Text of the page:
But guess we'll cry <come first of May.>

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First of May

New Member
Chinese
In the lyrics of First of May, there is a line "But guess we'll cry come first of May". What is the meaning of it? Especially, what is the meaning of "come first of May"? What will "come first of May"?

Thanks
 
  • First of May

    New Member
    Chinese
    Thank you, lingobingo. Now this line makes sense to me.

    Is it a common use of English? I mean "come" + "some time" = "When some time comes"? Can I say, for example, "We'll go to school come first of September." Is it very informal and just used in spoken English? Also, why "come" but not "comes"? Is it just because of some kind of convention?

    A lot of questions. Thanks a lot.
     

    Ponyprof

    Senior Member
    Canadian English
    In the lyrics of First of May, there is a line "But guess we'll cry come first of May". What is the meaning of it? Especially, what is the meaning of "come first of May"? What will "come first of May"?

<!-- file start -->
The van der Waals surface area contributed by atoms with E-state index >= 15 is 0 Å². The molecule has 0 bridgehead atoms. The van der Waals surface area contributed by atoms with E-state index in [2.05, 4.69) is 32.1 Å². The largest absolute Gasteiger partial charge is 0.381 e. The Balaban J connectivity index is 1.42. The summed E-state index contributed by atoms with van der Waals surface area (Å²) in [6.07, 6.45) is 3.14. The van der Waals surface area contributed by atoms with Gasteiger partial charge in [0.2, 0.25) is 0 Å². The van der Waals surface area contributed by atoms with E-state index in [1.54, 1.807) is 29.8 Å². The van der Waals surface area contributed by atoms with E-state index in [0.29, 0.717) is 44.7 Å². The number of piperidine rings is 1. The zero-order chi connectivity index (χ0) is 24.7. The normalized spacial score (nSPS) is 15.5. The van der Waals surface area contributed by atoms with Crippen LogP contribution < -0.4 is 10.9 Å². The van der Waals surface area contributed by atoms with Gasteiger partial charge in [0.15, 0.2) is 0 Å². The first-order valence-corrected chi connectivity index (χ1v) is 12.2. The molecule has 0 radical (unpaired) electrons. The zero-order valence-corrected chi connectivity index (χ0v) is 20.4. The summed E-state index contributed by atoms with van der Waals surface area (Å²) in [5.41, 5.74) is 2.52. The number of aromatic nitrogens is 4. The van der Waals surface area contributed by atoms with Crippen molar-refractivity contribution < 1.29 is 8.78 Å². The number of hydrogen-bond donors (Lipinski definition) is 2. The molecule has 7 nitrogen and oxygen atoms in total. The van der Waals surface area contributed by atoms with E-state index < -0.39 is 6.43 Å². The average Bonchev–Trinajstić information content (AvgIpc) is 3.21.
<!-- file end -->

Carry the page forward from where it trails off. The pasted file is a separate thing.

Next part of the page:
Thanks
    It's a common enough usage though a little old fashioned. We need context. Is this a song or a poem?
     

    First of May

    New Member
    Chinese
    It comes from the lyrics of a song. Part of the lyrics is as follows:

    When I was small, and Christmas trees were tall
    We used to love while others used to play
    Don't ask me why, but time has passed us by
    Someone else moved in from far away

    Now we are tall, and Christmas trees are small
    And you don't ask the time of day
    But you and I, our love will never die
    But guess we'll cry come first of May
     

    lingobingo

    Senior Member
    English - England
    That use of “come” is what’s sometimes known as a fossilised subjunctive – one that’s archaic but survives in idioms.

    come what may (= whatever happens)

    come winter… (when winter arrives)
     
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